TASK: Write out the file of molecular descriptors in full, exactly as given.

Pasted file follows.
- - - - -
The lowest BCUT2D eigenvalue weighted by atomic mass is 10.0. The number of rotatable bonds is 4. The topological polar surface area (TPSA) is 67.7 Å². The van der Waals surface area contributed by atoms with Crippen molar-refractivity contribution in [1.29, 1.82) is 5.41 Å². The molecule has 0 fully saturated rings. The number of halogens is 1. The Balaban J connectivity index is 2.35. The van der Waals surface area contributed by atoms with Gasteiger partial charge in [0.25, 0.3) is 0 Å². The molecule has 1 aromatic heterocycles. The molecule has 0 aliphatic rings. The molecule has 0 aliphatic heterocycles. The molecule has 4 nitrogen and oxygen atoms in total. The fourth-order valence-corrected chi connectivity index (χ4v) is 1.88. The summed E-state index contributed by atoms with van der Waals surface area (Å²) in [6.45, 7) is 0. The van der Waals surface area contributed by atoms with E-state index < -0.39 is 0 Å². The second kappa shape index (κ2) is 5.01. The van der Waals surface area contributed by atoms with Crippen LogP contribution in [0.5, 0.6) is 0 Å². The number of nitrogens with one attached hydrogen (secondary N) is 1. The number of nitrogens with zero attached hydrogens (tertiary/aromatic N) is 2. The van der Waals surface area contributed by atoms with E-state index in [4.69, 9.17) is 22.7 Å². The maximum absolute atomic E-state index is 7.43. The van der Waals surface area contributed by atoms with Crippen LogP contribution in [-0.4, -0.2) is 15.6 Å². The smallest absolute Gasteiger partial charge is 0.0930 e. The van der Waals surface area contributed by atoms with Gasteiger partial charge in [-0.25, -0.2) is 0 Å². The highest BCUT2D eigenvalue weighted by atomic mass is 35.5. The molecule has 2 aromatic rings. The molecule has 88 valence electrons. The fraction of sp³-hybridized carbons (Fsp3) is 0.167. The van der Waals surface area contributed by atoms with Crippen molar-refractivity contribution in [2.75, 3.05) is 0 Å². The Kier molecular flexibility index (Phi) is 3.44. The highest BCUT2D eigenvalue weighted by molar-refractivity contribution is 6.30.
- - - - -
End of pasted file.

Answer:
The lowest BCUT2D eigenvalue weighted by atomic mass is 10.0. The number of rotatable bonds is 4. The topological polar surface area (TPSA) is 67.7 Å². The van der Waals surface area contributed by atoms with Crippen molar-refractivity contribution in [1.29, 1.82) is 5.41 Å². The molecule has 0 fully saturated rings. The number of halogens is 1. The Balaban J connectivity index is 2.35. The van der Waals surface area contributed by atoms with Gasteiger partial charge in [0.25, 0.3) is 0 Å². The molecule has 1 aromatic heterocycles. The molecule has 0 aliphatic rings. The molecule has 0 aliphatic heterocycles. The molecule has 4 nitrogen and oxygen atoms in total. The fourth-order valence-corrected chi connectivity index (χ4v) is 1.88. The summed E-state index contributed by atoms with van der Waals surface area (Å²) in [6.45, 7) is 0. The van der Waals surface area contributed by atoms with E-state index < -0.39 is 0 Å². The second kappa shape index (κ2) is 5.01. The van der Waals surface area contributed by atoms with Crippen LogP contribution in [0.5, 0.6) is 0 Å². The number of nitrogens with one attached hydrogen (secondary N) is 1. The number of nitrogens with zero attached hydrogens (tertiary/aromatic N) is 2. The van der Waals surface area contributed by atoms with E-state index in [4.69, 9.17) is 22.7 Å². The maximum absolute atomic E-state index is 7.43. The van der Waals surface area contributed by atoms with Crippen LogP contribution in [-0.4, -0.2) is 15.6 Å². The smallest absolute Gasteiger partial charge is 0.0930 e. The van der Waals surface area contributed by atoms with Gasteiger partial charge in [-0.25, -0.2) is 0 Å². The highest BCUT2D eigenvalue weighted by atomic mass is 35.5. The molecule has 2 aromatic rings. The molecule has 88 valence electrons. The fraction of sp³-hybridized carbons (Fsp3) is 0.167. The van der Waals surface area contributed by atoms with Crippen molar-refractivity contribution in [2.75, 3.05) is 0 Å². The Kier molecular flexibility index (Phi) is 3.44. The highest BCUT2D eigenvalue weighted by molar-refractivity contribution is 6.30.